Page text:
NATION — Hurricane Florence battered the east coast.

The National Weather Service (NWS) has stated the rainfall from this event has produced “major to record river flooding” with totals approaching 20 to 30 inches.

The NWS notes the threat of flooding extends across the Carolinas and into the Appalachians this week.

Across the county, donations to aid victims of the hurricane have started to pour in.

According to the Better Business Bureau (BBB), those wishing to donate items or funds should do their homework on the organization receiving funds before donating.

“This is not amateur hour,” notes Art Taylor, president and CEO of BBB Wise Giving Alliance.

“Give.org has seen crowdfunding posts from individuals claiming to raise funds so they can deliver and distribute water, food and flashlights to impacted areas.

“Even if sincere, such efforts may risk lives, complicate access by professional efforts and potentially divert donations that could be directed in more helpful ways.”

“With such a devastating hurricane bearing down on the southeast coast of the United States, emotions are running high,” Taylor said. “While we all want to help those in harm’s way as soon as we can, donors should watch out for newly created organizations that emerge that are either inexperienced in addressing disasters or may be seeking to deceive donors at a vulnerable time.”

In the wake of the storm, the BBB Wise Giving Alliance has provided ways for consumers to donate with confidence that their funds will not be used for fraudulent purposes.

The first thing a potential donor should do it verify the trustworthiness of soliciting relief organizations. This can be accomplished by visiting Give.org, where “...access free reports that specify if the charity meets the 20 BBB Standards for Charity Accountability.”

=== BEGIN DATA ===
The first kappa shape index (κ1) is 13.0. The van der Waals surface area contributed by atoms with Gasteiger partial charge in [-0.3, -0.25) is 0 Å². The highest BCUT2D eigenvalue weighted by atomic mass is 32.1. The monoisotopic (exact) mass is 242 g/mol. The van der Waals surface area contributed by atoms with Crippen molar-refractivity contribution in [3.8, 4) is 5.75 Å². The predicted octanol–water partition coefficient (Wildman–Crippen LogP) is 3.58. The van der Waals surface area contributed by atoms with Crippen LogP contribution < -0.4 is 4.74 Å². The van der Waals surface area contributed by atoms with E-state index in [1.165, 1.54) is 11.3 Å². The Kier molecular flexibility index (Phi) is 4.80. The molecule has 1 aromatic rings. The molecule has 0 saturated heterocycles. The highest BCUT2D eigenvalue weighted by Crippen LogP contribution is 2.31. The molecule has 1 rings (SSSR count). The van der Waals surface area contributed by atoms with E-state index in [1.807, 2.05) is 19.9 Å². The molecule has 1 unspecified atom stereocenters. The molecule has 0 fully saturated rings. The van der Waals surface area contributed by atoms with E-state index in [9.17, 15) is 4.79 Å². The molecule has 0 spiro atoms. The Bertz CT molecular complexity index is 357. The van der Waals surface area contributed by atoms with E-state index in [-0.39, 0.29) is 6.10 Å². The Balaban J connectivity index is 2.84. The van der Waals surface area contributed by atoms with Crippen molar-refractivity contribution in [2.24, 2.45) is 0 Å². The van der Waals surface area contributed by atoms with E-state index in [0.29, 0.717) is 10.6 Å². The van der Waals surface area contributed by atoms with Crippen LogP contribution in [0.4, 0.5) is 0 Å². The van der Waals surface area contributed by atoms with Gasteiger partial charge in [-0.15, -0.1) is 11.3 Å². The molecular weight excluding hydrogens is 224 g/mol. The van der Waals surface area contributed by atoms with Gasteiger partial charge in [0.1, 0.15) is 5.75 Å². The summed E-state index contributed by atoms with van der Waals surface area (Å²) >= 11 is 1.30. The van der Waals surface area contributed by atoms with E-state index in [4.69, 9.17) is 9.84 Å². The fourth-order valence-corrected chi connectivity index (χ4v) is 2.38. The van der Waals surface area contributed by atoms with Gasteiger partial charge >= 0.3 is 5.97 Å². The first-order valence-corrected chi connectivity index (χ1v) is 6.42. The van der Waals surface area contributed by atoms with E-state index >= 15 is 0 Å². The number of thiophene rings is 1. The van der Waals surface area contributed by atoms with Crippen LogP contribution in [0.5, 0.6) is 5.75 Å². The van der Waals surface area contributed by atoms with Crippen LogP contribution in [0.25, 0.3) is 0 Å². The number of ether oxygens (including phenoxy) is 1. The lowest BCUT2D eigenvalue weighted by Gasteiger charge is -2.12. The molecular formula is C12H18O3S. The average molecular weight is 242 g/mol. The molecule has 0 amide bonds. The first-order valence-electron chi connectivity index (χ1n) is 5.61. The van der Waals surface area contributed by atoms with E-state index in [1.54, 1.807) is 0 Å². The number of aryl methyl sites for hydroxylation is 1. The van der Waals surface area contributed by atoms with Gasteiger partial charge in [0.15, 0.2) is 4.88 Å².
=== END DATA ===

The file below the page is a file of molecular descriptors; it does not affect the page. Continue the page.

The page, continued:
Areas that are taken into consideration include governance and oversight and how effectively donations are used.

Seeing if the charity has an on-the-ground presence in the impacted areas is also important.

“Unless the charity already has skilled operations in the affected areas, it may be difficult to provide assistance quickly and effectively,” the BBB states.

Whether the charity is provided direct aid or is raising funds for other groups should also be consider.

Some organizations raise funds to pass along to another aid giving group.

Those wishing to donate may want to consider giving funds directly to the organization in need.

“Appeals for disaster-related donations should clearly state how contributions will be used,” the organization states.

Donors should be cautious about making donations of clothing, food, or other in-kind donations.

“...while well-intentioned, may not be the quickest way to help those in need – unless the organization has the staff and infrastructure to hand out such aid properly,” the BBB notes.

Donated goods may cost extra for a charity to distribute, and may not meet the most urgent needs.

The BBB urges donors to understand crowdfunding sites.

While organizations can be vetted for authenticity, “...it is difficult to vet individuals.”

If a donation is made via crowdfunding, “...it is safest to give to people you personally know who have posted requests for assistance.”

For additional information on how to donate, visit www.give.org.

Consumers can report suspected scams to the BBB at www.BBB.org/ScamTracker or to the Pennsylvania Attorney General.